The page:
A step-by-step description of the patient management in a personalized medicine context has finally been suggested, to explain how diagnostic-omics of pharmaco-toxicological interest can be applied when using herbal prescriptions. Key moments are highlighted, from taking a family history, to risk evaluation, to medication reconciliation. An example of how a future systems medicine approach could be introduced is also given, as well as how various diagnostic-omics profiling can be performed longitudinally in the same subject, so as to characterize the pharmaco-toxicological networks of the patient and then use them for personalization of therapy, toxicity prediction, and monitoring when using phytocomplexes.
Keywords'Omics Companion diagnostics Personalized medicine Pharmacogenomics Genomics Whole genome sequencing Natural drugs Personalized medicine Proteomics Metabonomics Metabolomics Microbiome Systems biology Network pharmacology Network toxicology Herbal medicines Phytocomplex Precision medicine P4 medicine Holistic Proactive Prevention Traditional Chinese medicine Health risk assessment Family health history Genetic profiling Medication reconciliation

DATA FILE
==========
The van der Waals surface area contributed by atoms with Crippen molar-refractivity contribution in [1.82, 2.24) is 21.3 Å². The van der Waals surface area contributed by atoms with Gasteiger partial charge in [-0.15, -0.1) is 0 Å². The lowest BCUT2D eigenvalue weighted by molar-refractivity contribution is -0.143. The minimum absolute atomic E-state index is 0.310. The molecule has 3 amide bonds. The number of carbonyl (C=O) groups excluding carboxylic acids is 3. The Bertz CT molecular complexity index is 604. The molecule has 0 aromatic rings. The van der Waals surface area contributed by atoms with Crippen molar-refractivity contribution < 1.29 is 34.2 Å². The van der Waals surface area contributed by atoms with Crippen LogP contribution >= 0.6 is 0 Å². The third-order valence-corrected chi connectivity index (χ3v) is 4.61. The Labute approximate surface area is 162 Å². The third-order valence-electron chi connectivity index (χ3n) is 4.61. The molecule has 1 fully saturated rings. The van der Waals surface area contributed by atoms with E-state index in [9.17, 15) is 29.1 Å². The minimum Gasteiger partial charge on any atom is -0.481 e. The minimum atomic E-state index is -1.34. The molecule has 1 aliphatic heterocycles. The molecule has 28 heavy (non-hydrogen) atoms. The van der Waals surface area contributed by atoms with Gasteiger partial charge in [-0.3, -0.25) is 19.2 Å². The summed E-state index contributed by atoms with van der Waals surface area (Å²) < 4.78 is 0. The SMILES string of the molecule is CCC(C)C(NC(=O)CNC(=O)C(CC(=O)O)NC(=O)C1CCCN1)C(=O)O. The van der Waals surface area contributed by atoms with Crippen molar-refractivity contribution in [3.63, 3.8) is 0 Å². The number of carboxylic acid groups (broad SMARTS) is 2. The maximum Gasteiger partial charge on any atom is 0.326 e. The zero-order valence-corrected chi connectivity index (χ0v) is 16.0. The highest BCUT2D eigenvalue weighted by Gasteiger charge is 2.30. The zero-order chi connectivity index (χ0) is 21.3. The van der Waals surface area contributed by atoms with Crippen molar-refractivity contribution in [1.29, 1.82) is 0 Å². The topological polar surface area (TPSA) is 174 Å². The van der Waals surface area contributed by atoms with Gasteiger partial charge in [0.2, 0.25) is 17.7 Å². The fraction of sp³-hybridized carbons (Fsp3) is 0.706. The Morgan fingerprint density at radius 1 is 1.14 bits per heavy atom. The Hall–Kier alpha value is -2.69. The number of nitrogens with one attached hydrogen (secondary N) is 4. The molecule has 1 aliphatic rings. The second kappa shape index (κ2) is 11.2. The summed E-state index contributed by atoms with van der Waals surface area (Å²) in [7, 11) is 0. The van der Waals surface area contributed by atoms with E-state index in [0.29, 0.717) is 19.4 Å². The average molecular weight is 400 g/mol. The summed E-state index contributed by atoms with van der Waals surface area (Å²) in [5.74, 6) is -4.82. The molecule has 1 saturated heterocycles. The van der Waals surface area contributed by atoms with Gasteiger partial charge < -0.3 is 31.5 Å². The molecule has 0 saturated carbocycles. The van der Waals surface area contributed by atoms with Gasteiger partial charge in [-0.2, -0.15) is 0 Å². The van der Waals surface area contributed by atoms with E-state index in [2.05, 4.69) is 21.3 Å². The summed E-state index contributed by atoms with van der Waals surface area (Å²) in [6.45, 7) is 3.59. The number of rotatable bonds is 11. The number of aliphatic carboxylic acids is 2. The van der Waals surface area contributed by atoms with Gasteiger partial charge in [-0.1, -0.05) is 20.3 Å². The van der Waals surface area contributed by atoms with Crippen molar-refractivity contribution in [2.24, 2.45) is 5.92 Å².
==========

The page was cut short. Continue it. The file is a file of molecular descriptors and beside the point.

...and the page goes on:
Big data to knowledge initiative
Best medication history
Clinical decision support systems
Clinical genomic database
Drug-induced liver injury
Dietary Supplement Health and Education Act
- EBM =
European Science Foundation
Food and Drug Administration
Electronic health records
Hundred person wellness project
Health risk assessment
Integrative Human Microbiome Project =
Integrative personal omics profile
Kyoto Encyclopedia of Genes and Genomes
UK National Health System
US National Institutes of Health
Nuclear magnetic resonance
- N-of-1 RCTs
Single case randomized controlled trials
- P4 medicine
Predictive, preventive, personalized, participatory medicine
Personalized medicine coalition
Single nucleotide polymorphisms
Traditional Chinese medicine
Traditional Chinese medicine systems pharmacology database
Whole exome sequencing
Whole genome sequencing
World Health Organization
We would like to thank Roberta Sato at the Library of the Department of Pharmaceutical and Pharmacological Sciences of the University of Padova for her technical assistance with database search and bibliography, and Mariagnese Barbera for text revision.
Conflict of Interest
Alessandro Buriani and Stefano Fortinguerra are in charge of the Personalized Medicine Service of the Gruppo Data Medica Padova.